And I’m so there for it.

I have a complicated relationship with the end-of-year holidays: Thanksgiving, Christmas, New Year’s. There’s a melancholy to them threading through the mirth. People who had happy childhoods have unhappy adulthoods, forever trying to recapture the joy of those happier years.

I had a large-ish family: Mom, Dad, and four sisters. In general, Christmas was a magical time, as indeed all of winter was for me. What child doesn’t love playing in the snow? And we got a lot of it. Holidays in our home were exciting and fun, even though for most of my childhood years we were quite poor. Mostly I remember Christmas lights glowing warmly on snowy evenings, electric candles in each window of the house. In those days nobody was doing those garish, hideous displays with tens of thousands of lights, trying to rival Disney’s Electrical Parade. There was one house in town that put up a homemade animated tableaus of large, 3-foot-tall elf dolls in working ski lifts, riding around on a carousel (elf-sized), working in Santa’s workshop, and all manner of things. It was a wonder, and it was charming. People came from all over to see it. It was written up in the local paper year after year.

But mostly I remember the warmth of Christmas, a child’s memories of it as magic. We always decorated the tree as a family on Christmas Eve (a tradition of my mother’s Norwegian upbringing), my dad singing “O Tannenbaum” in his baritone voice as he put tinsel and ornaments on the branches my sisters and I were too small to reach; Dad pulling out the old reel-to-reel tape player and cueing up the Christmas music. I will forever associate “The Troika” with my dad. One night when putting the youngest 3 of us to bed, my second-eldest sister (who has an incredible voice) sang “Silent Night”. Even then it made me cry.

I have moments when the music helps. My local classical music station does a 4-day “Festival of Carols” full of ancient music, familiar tunes done well, carols from around the world (the Finnish are some of my favorites), and it’s just glorious to listen to. Shame it’s only 4 days on the regular broadcast frequency (they have a new HD station that starts earlier, but I don’t have an HD radio). Now even the music has lost its spell. It’s been the one thing I’ve looked forward to over the years, the main thing that I could take solace in now that both of my parents are long dead, I’m estranged from most of my sisters, and all my aunts and uncles are gone. I’ve spent many Christmas Eves alone, put up and decorated trees by myself, because even though there was no one else to do it with, it was still a link to those happy days. This year the tree was put up without me, and taken down without me.

Christmas lights no longer cheer me; in fact they leave me cold. Maybe they’re just too pre-packaged and processed for my taste (don’t get me started on the inflatables). As I writer this, there are still a few folks who have their lights up and on even now, after the new year. I see them as I drive to work in the morning, and come home at night. The season just seems to have moved so far away from the gentle family celebration it once was I start to wonder if we’ve simply outgrown the spirit of it in the 21st century. It feels like if you didn’t get a new car for Christmas you’re doing it wrong. Maybe I just want to be a child again. I miss my mom and dad so much, even after all these years. There’s so much family drama and stress now, and most family traditions have gone by the wayside.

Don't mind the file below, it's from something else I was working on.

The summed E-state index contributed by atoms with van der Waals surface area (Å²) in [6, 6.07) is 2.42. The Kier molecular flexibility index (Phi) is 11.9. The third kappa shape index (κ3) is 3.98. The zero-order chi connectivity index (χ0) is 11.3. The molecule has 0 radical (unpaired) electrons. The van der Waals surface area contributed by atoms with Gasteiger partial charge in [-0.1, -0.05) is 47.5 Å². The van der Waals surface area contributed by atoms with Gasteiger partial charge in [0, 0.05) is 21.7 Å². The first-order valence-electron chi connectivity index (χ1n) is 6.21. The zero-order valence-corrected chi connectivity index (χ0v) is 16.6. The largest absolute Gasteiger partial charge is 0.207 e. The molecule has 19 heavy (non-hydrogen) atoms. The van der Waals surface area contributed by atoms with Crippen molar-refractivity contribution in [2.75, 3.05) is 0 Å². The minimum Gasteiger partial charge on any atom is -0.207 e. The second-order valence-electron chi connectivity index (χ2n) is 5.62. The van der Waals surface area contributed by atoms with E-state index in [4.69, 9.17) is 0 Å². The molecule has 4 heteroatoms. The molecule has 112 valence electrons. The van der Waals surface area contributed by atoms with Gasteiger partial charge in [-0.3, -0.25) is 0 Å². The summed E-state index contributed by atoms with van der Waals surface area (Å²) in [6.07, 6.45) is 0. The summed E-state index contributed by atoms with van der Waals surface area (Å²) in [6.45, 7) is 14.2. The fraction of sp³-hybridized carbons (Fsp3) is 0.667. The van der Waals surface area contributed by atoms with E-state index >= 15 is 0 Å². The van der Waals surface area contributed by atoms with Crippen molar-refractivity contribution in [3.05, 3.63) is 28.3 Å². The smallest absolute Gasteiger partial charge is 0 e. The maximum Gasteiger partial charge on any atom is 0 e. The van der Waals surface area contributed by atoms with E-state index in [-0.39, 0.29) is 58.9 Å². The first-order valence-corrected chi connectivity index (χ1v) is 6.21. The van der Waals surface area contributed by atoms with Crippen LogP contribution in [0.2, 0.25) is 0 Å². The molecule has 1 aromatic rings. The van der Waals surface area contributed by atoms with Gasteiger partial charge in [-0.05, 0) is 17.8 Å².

So I, at least, am glad the holidays are over, and I welcome the looming doldrums.

Posted in Christmas Eve, Holidays, suicide prevention

Survive the Holidays

Sorry to be a Debbie Downer on Christmas Eve when everyone just wants to party and have a good time, but I hope everyone can spare a thought for those who may be alone. I’ve spent more than one Christmas Eve alone (and other holidays, but we’ll skip that for now) and let me tell you, it is no fun, no matter how hard you try not to think about it, or distract yourself with movies or other things. Knowing that most people are cozied up with family and friends while you’re alone hurts. No one ever thinks to invite single friends over at Christmas, so we spend a lot of holidays alone.

If you are alone, and feel like you can’t handle it, please call someone. The Suicide Prevention Lifeline in the US is 1-800-273-8255.

If you’re in the UK, here is a page of resources:

Here’s a page with links for Ireland, Scotland, and Wales:

Ireland (toll free)  Call 116 123

Scotland and Wales:  08457 90 90 90

Wikipedia has a list of others.

If nothing else, find a church having a Christmas Eve service and go. You’ll be around people even if you’re not a churching type.

If you’re hanging out online, you can probably catch me on Twitter @ddsyrdal . I expect to be online most of the evening, as I usually am. I’m so used to being on my own on holidays I have no special plans or annual traditions for this night. I know how holidays magnify the loneliness and sense of isolation. I’m told I’m a good listener, but know I’m not a trained counselor.

Also know very few people have the fictional perfect Brady Bunch family (most of those kids were and are pretty dysfunctional). Some do, but plenty of people lie about it to keep up appearances. You’re not a freak, and you deserve to be happy.